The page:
Working Girl: On Selling Art and Selling Sex
“The first person who bought my art was a client of mine,” writes Sophia Giovannitti in her debut book, newly released by Verso. Candor about transactions is common for the artist, who, in the legacy of conceptual art, often explores contracts and negotiations; she has previously charged $1,000/person to craft bespoke contractual agreements that fulfill individual desires, and she has sold editioned audio recordings, protected by nondisclosure agreements, that expose the debt involved with the production and exhibition of her work. Elaborating on a transactional mindset that some artists would be loath to admit, her text continues: “I wanted [the client] to buy it, knowing that to have been sold would make my work more salable writ large, and so I implied I’d take his buying the work as payment for the next time we saw one another.”
Indicating the extent to which all of her labor is enmeshed with economies of affect and intimacy, Giovannitti describes herself as, across the board, “working in the affect factory.” The artist, like so many others operating in precarious creative economies in expensive urban centers (in her case, New York City), is also a sex worker, drawn to the vocation for the possibility of flexible hours and high pay relative to most entry-level jobs (though of course not all sex work adheres to this schema). Performance artist and sex work activist Annie Sprinkle has highlighted that sex work often directly funds art involving the performing body: “Almost all the top women performance artists have told me…that they were in the sex industry as streetwalkers, go-go dancers, etc. I think the sex industry is a much bigger funder of the arts than the NEA [National Endowment for the Arts].”1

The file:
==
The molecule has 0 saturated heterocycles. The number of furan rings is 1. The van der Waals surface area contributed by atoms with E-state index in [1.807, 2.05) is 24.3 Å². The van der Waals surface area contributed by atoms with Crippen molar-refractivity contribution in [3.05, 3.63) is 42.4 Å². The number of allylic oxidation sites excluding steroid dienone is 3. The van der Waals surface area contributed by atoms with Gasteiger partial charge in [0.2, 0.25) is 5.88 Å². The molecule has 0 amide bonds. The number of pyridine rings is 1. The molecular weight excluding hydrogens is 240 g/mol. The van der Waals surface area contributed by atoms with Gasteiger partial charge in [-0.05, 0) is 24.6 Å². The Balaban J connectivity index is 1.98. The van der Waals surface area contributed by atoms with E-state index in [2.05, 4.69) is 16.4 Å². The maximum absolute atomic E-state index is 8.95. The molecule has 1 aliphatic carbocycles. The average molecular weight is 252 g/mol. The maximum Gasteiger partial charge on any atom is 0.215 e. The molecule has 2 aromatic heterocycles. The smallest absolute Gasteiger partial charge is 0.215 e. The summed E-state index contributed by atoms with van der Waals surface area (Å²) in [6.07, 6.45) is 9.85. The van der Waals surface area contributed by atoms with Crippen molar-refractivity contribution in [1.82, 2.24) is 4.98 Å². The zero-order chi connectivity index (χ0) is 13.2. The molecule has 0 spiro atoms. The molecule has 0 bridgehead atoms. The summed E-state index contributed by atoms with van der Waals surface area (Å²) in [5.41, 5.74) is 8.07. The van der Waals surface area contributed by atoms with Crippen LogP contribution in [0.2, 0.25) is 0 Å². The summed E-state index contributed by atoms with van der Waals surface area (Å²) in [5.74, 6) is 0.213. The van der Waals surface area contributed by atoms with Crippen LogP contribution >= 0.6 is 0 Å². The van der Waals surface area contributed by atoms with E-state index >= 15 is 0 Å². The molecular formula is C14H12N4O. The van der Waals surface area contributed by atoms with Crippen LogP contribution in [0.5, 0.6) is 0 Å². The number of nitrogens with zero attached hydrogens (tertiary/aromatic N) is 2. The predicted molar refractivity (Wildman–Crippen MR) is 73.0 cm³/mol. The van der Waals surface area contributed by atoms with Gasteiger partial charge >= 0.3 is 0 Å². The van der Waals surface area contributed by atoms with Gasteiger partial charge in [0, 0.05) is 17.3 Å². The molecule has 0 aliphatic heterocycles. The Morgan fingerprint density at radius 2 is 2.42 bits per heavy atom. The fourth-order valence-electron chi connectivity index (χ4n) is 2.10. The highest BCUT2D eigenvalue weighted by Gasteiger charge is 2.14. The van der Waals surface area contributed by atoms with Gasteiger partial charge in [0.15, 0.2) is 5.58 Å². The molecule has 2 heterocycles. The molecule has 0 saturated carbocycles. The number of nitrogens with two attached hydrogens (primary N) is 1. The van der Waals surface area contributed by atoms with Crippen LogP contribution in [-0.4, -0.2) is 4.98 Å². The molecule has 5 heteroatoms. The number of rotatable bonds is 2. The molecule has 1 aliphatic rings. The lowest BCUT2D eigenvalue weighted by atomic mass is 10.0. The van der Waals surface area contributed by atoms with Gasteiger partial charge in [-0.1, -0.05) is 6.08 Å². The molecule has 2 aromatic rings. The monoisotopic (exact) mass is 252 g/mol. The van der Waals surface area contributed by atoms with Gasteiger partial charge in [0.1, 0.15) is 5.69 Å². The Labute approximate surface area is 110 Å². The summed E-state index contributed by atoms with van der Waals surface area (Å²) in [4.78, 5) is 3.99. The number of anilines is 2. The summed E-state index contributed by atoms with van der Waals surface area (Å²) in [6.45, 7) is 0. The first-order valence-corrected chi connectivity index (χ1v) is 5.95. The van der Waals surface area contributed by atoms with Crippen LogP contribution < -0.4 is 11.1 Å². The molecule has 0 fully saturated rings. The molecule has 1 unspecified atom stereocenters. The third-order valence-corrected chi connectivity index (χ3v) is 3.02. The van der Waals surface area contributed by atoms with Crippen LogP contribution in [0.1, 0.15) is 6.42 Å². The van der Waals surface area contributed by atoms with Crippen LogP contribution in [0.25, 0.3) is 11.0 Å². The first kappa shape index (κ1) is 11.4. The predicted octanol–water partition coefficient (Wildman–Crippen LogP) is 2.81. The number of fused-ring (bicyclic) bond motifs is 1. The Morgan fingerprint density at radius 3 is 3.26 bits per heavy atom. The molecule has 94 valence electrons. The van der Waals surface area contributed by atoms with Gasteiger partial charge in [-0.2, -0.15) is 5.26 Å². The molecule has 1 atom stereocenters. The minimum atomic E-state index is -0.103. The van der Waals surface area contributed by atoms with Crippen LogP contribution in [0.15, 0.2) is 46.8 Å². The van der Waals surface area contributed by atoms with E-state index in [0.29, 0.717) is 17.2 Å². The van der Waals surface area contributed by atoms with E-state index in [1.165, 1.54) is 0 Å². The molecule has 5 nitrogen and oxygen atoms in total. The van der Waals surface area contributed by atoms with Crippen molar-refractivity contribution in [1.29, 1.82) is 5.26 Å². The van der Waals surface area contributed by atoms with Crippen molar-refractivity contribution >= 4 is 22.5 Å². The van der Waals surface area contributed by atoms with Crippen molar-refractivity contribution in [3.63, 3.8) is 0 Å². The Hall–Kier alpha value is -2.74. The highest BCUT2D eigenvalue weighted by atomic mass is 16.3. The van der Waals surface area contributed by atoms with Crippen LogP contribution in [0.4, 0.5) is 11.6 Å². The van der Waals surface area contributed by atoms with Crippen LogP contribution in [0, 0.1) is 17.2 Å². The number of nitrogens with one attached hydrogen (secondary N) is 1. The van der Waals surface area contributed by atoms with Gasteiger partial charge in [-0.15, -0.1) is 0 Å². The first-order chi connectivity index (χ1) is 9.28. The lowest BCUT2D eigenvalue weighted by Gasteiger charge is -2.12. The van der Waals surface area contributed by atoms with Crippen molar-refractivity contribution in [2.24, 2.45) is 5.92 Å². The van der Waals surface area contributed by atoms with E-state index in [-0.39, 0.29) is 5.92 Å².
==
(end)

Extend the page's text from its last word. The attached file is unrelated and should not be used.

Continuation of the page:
In Working Girl: On Selling Art and Selling Sex, Giovannitti—who has previously written about sex work, sometimes pseudonymously, for publications such as n+1 and the New Inquiry—explores the relationship between art work and sex work, broadly and in the context of her own life. Organized around themes of legibility, fantasy, violation, and meaning, her engaging book meanders, loiters, and slinks. Forays into writings by Lauren Berlant and Michel Foucault are interwoven with commentary on apposite current events (in once instance, she juxtaposes the 2017 Eros Guide raid with the Whitney Museum’s 2019 “Tear Gas Biennial”) as well as autobiographical passages in which her own experience conflicts with or complicates others’ fears and fantasies around sex work. Noting that she came of age during the “‘personal-essay boom’—a pinnacle moment for the proliferation of overwritten, underpaid, trauma-ridden personal stories,” Giovannitti is forthright regarding her trepidations about building a body of creative work that draws upon—perhaps even hinges on—her personal experience as a sex worker (sex work that she has pursued, in part, to support her artmaking practice). “Is this a capitulation to the kind of writing and art society most likes to extract from women artists?” she wonders. She lets the question float there.